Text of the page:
The government is hoping to completely terminate 2G telecom services by the end of August, the National Communications Commission (NCC) said, adding that none of the nation’s telecoms have indicated they plan to take up Asia-Pacific Telecom’s offer to provide a 2G voice network, after the license expires on June 30.
The nation still has about 1.46 million people using 2G mobile phones, commission spokesperson Wong Po-tsung said.
About 940,000 of them are accessing 2G services with 3G SIM cards installed on their handsets, while about 390,000 are using 4G SIM cards to access 2G services, he said
The remaining 133,000 are using 2G SIM cards on 2G handsets, he said.
Mobile phone users accessing 2G services with 3G or 4G SIM cards would be able to swiftly migrate to new services after the government ends the 2G service, Wong said, adding that the biggest problem lies in the 133,000 remaining 2G users.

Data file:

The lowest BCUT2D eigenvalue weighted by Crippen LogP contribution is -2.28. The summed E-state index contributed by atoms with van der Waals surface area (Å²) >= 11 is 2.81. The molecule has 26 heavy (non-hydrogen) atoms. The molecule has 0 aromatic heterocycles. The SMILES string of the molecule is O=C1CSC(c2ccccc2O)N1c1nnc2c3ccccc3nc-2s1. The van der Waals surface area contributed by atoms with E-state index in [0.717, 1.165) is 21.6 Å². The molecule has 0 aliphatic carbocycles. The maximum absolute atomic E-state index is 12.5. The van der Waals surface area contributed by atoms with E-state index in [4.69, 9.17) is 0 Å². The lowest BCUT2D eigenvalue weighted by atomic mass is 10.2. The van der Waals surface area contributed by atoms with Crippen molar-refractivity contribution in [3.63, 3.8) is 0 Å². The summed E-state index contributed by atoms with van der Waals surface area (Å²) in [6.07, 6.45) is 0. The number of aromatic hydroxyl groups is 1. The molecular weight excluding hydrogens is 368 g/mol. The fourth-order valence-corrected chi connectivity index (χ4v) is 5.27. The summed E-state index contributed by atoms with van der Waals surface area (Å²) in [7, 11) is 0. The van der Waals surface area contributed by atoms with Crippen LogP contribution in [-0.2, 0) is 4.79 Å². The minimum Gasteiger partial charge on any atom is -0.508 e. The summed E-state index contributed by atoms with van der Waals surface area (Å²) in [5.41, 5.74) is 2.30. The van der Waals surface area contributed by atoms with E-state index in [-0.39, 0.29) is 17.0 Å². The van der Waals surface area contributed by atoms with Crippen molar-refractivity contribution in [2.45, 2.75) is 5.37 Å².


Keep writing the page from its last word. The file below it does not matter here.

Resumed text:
The 2G license is to expire on June 30, Wong said.
Although telecoms would be able to offer 2G services using their 4G networks until Aug. 31, Wong said that the commission hopes that the service will be removed from the market without any setbacks.
Wong added that the commission had asked Chunghwa Telecom, Far Eastone Telecommunications and Taiwan Mobile if they intended to have a shared voice communication service network to serve their remaining 2G users, which Asia Pacific-Telecom has volunteered to provide.
According to Wong, none of them had indicated that they had intentions to do so.
The three major telecom companies are using the 32.45 megahertz frequency band to provide 2G services.
After the discontinuation of 2G, that frequency is to be used to enhance the speed of 4G services, Wong said, adding that telecoms estimated that they could save more than 300 million kilowatt-hours of electricity per year if they shut down the 2G network.